Disjunctive flows

Engels-Schwarzpaul, A.-Chr.
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Newcastle University

A 2005 architectural call for papers asserted the sacrifice of absolute position for velocity, and the power of the flux of our times to sweep us into a time defined by its own flux. Earlier, Marc Augé wrote of airports and leisure parks as non-places. Between “hotel chains and squats, holiday clubs and refugee camps”, the measure of temporal and spatial flows varies hugely. Globalised 24/7 rhythms share little with those of European villages or with countries on the threshold between developed and developing. When iconic references to the latter appear in the former, questions of mediation arise.

Designing in global contexts engages the virtual and produces embodied experiences. It can change how the world is presented to our reflection: what is visible and what can be said about it.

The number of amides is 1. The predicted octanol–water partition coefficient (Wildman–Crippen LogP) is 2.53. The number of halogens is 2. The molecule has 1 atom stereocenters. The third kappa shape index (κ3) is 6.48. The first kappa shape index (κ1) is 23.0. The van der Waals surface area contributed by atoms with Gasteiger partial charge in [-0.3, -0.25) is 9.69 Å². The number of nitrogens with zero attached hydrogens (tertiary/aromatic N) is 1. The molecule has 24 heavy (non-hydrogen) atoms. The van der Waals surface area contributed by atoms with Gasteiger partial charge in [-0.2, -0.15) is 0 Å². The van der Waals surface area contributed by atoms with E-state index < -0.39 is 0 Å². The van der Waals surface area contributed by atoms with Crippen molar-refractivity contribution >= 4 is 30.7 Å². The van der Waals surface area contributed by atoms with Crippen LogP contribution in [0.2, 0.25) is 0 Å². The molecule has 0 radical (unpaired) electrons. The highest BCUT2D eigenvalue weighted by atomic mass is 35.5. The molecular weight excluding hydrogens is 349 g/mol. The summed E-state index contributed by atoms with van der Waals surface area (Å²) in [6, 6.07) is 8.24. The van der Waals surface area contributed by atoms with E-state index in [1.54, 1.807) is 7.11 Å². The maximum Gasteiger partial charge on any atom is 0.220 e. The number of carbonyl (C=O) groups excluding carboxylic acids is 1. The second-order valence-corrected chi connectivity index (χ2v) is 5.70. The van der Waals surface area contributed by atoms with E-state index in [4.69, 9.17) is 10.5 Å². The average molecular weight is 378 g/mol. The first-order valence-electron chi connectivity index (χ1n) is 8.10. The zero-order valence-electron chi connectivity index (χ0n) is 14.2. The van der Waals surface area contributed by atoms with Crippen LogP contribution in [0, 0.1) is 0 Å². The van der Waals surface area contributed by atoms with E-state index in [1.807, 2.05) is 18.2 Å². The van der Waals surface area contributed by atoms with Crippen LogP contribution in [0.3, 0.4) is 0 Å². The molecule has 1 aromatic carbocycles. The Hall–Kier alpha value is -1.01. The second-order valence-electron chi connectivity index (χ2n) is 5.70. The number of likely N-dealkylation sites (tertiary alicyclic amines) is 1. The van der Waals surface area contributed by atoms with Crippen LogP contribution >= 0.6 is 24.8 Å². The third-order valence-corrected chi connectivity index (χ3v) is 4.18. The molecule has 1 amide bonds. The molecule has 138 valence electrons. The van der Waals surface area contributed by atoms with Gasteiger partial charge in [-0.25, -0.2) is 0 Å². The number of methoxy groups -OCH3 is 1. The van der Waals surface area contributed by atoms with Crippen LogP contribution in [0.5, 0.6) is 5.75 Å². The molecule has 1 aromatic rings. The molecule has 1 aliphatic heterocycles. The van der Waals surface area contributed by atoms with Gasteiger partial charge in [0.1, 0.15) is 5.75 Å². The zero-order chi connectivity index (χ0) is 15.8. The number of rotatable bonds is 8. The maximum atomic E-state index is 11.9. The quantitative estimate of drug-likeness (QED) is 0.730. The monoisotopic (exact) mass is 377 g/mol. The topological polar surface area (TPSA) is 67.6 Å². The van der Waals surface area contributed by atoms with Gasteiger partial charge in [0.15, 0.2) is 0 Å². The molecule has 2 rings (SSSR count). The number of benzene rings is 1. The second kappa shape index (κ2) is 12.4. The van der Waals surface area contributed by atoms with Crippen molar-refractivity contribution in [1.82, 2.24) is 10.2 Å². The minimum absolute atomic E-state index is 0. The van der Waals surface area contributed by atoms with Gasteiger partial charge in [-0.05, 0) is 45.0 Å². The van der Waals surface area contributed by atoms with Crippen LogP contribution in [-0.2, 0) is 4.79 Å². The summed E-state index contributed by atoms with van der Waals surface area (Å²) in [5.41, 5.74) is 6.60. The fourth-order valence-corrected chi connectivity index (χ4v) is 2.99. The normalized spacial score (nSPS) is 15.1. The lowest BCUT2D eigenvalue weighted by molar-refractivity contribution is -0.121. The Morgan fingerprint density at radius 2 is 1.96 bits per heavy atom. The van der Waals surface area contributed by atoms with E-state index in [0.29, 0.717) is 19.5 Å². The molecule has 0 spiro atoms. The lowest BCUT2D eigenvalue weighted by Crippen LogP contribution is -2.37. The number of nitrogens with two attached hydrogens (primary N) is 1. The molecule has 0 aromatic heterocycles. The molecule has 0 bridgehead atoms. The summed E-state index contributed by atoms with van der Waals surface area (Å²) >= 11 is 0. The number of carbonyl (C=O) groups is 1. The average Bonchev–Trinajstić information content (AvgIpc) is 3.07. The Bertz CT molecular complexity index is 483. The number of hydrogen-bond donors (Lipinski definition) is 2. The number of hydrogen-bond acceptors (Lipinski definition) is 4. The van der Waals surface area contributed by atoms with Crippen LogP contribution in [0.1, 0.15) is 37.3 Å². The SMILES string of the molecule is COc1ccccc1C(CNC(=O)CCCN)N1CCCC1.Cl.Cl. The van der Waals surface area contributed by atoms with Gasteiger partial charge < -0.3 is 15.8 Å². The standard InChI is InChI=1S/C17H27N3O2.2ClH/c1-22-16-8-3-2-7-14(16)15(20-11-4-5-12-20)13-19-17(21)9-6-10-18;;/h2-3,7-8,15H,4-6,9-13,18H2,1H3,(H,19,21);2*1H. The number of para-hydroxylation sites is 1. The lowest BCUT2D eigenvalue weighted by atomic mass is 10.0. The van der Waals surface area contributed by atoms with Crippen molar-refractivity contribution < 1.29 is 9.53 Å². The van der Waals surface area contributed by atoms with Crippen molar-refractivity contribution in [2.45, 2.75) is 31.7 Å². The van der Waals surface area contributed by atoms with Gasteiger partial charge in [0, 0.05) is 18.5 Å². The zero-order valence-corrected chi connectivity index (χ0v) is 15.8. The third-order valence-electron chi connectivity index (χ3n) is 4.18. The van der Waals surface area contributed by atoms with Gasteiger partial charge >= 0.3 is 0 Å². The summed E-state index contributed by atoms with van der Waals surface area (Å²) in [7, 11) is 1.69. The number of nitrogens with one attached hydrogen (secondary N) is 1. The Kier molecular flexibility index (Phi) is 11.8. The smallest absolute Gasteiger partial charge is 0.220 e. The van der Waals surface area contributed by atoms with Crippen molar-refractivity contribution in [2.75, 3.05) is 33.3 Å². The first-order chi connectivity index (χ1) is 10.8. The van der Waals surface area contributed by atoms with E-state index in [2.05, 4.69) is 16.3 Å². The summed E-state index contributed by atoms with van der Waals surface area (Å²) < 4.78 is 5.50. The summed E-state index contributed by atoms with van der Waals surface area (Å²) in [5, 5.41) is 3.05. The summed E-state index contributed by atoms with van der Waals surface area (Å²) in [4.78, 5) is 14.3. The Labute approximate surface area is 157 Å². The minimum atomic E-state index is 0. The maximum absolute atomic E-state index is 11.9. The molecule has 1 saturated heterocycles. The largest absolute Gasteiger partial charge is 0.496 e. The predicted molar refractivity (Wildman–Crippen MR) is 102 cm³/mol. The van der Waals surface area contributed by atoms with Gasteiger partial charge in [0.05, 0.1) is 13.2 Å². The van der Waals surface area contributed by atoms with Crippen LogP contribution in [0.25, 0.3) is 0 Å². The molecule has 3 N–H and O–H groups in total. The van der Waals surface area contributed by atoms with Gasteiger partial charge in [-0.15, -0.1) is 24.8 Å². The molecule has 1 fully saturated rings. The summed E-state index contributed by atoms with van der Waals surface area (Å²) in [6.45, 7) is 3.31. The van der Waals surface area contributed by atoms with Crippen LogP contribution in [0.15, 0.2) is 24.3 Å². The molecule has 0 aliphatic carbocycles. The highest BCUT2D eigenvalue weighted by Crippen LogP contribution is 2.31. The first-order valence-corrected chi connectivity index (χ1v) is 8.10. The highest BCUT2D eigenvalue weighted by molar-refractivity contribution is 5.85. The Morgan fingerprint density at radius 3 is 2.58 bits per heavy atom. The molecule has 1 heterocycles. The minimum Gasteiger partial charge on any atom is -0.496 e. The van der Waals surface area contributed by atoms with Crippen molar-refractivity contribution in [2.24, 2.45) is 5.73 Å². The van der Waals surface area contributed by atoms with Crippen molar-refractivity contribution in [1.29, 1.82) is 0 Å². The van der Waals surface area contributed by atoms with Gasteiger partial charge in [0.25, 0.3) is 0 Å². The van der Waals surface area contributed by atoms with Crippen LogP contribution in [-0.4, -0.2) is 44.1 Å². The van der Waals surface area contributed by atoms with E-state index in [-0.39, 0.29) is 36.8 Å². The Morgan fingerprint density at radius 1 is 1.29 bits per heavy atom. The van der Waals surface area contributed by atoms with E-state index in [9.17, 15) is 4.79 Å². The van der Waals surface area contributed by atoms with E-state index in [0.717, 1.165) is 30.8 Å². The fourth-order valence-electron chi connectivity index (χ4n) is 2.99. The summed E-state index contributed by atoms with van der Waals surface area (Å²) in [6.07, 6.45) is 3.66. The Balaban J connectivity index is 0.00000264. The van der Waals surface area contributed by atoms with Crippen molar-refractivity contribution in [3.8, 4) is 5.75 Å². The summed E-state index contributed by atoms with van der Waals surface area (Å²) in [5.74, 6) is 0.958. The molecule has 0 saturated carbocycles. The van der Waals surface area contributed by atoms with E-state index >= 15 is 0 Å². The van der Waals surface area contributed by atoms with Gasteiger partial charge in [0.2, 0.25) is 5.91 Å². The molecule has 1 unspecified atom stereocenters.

By puncturing global flows, precariously juxtaposing specific moments and places, this paper charts transitional phenomena, flows of cultural appropriation, embodied experiences, and moments where possible worlds may appear. Rangitukia and the Auckland International Airport (New Zealand), Bärbach and the Tropical Islands Resort at Brand (Germany), and Apia (Samoa) will provide sites of inquiry.

Disjunctive Flows. Paper presented at the Architecture In the Space of Flows Conference, Newcastle (UK). (21 – 24 June 2007).
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